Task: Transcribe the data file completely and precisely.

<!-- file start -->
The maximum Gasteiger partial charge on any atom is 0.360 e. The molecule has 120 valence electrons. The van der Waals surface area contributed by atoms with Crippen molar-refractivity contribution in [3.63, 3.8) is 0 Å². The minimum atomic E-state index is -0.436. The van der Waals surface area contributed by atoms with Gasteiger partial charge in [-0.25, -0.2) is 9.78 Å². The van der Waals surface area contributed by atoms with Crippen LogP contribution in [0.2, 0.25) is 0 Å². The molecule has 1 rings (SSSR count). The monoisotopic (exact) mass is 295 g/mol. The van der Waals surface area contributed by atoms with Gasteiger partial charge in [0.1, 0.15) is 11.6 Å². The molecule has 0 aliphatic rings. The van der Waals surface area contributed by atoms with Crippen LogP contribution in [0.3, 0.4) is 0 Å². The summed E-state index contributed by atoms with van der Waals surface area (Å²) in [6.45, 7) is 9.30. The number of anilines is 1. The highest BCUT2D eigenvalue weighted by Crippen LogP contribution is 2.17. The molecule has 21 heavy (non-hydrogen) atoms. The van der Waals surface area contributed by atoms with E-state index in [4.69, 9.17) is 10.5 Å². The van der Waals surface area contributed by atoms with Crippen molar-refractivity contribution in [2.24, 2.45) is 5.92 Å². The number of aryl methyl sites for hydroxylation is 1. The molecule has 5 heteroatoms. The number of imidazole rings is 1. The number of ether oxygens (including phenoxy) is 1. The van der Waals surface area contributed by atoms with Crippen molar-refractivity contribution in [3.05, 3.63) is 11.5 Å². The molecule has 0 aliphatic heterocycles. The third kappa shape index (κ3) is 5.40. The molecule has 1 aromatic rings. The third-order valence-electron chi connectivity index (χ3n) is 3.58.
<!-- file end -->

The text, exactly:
The maximum Gasteiger partial charge on any atom is 0.360 e. The molecule has 120 valence electrons. The van der Waals surface area contributed by atoms with Crippen molar-refractivity contribution in [3.63, 3.8) is 0 Å². The minimum atomic E-state index is -0.436. The van der Waals surface area contributed by atoms with Gasteiger partial charge in [-0.25, -0.2) is 9.78 Å². The van der Waals surface area contributed by atoms with Crippen LogP contribution in [0.2, 0.25) is 0 Å². The molecule has 1 rings (SSSR count). The monoisotopic (exact) mass is 295 g/mol. The van der Waals surface area contributed by atoms with Gasteiger partial charge in [0.1, 0.15) is 11.6 Å². The molecule has 0 aliphatic rings. The van der Waals surface area contributed by atoms with Crippen LogP contribution in [0.3, 0.4) is 0 Å². The summed E-state index contributed by atoms with van der Waals surface area (Å²) in [6.45, 7) is 9.30. The number of anilines is 1. The highest BCUT2D eigenvalue weighted by Crippen LogP contribution is 2.17. The molecule has 21 heavy (non-hydrogen) atoms. The van der Waals surface area contributed by atoms with E-state index in [4.69, 9.17) is 10.5 Å². The van der Waals surface area contributed by atoms with Crippen molar-refractivity contribution in [2.24, 2.45) is 5.92 Å². The number of aryl methyl sites for hydroxylation is 1. The molecule has 5 heteroatoms. The number of imidazole rings is 1. The number of ether oxygens (including phenoxy) is 1. The van der Waals surface area contributed by atoms with Crippen molar-refractivity contribution in [3.05, 3.63) is 11.5 Å². The molecule has 0 aliphatic heterocycles. The third kappa shape index (κ3) is 5.40. The molecule has 1 aromatic rings. The third-order valence-electron chi connectivity index (χ3n) is 3.58.